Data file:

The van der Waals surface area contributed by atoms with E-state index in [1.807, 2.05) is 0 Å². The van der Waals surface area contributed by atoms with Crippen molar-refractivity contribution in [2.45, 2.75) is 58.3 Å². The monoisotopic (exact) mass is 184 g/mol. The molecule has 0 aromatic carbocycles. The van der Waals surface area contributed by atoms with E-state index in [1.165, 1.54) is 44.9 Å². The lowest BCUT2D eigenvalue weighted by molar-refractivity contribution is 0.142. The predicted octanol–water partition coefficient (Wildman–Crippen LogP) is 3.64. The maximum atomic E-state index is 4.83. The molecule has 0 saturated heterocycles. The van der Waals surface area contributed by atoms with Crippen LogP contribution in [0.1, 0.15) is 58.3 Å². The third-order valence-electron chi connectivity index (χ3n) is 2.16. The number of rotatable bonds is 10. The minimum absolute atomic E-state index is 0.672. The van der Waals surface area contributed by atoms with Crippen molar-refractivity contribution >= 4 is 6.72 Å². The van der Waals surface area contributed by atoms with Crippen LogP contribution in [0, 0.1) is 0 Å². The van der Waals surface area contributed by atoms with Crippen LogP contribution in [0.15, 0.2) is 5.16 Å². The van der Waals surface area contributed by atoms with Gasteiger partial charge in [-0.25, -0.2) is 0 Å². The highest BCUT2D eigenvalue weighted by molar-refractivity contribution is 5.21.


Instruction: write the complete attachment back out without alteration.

The van der Waals surface area contributed by atoms with E-state index in [1.807, 2.05) is 0 Å². The van der Waals surface area contributed by atoms with Crippen molar-refractivity contribution in [2.45, 2.75) is 58.3 Å². The monoisotopic (exact) mass is 184 g/mol. The molecule has 0 aromatic carbocycles. The van der Waals surface area contributed by atoms with E-state index in [1.165, 1.54) is 44.9 Å². The lowest BCUT2D eigenvalue weighted by molar-refractivity contribution is 0.142. The predicted octanol–water partition coefficient (Wildman–Crippen LogP) is 3.64. The maximum atomic E-state index is 4.83. The molecule has 0 saturated heterocycles. The van der Waals surface area contributed by atoms with Crippen LogP contribution in [0.1, 0.15) is 58.3 Å². The third-order valence-electron chi connectivity index (χ3n) is 2.16. The number of rotatable bonds is 10. The minimum absolute atomic E-state index is 0.672. The van der Waals surface area contributed by atoms with Crippen molar-refractivity contribution >= 4 is 6.72 Å². The van der Waals surface area contributed by atoms with Crippen LogP contribution in [0, 0.1) is 0 Å². The van der Waals surface area contributed by atoms with Crippen LogP contribution in [0.15, 0.2) is 5.16 Å². The van der Waals surface area contributed by atoms with Gasteiger partial charge in [-0.25, -0.2) is 0 Å². The highest BCUT2D eigenvalue weighted by molar-refractivity contribution is 5.21.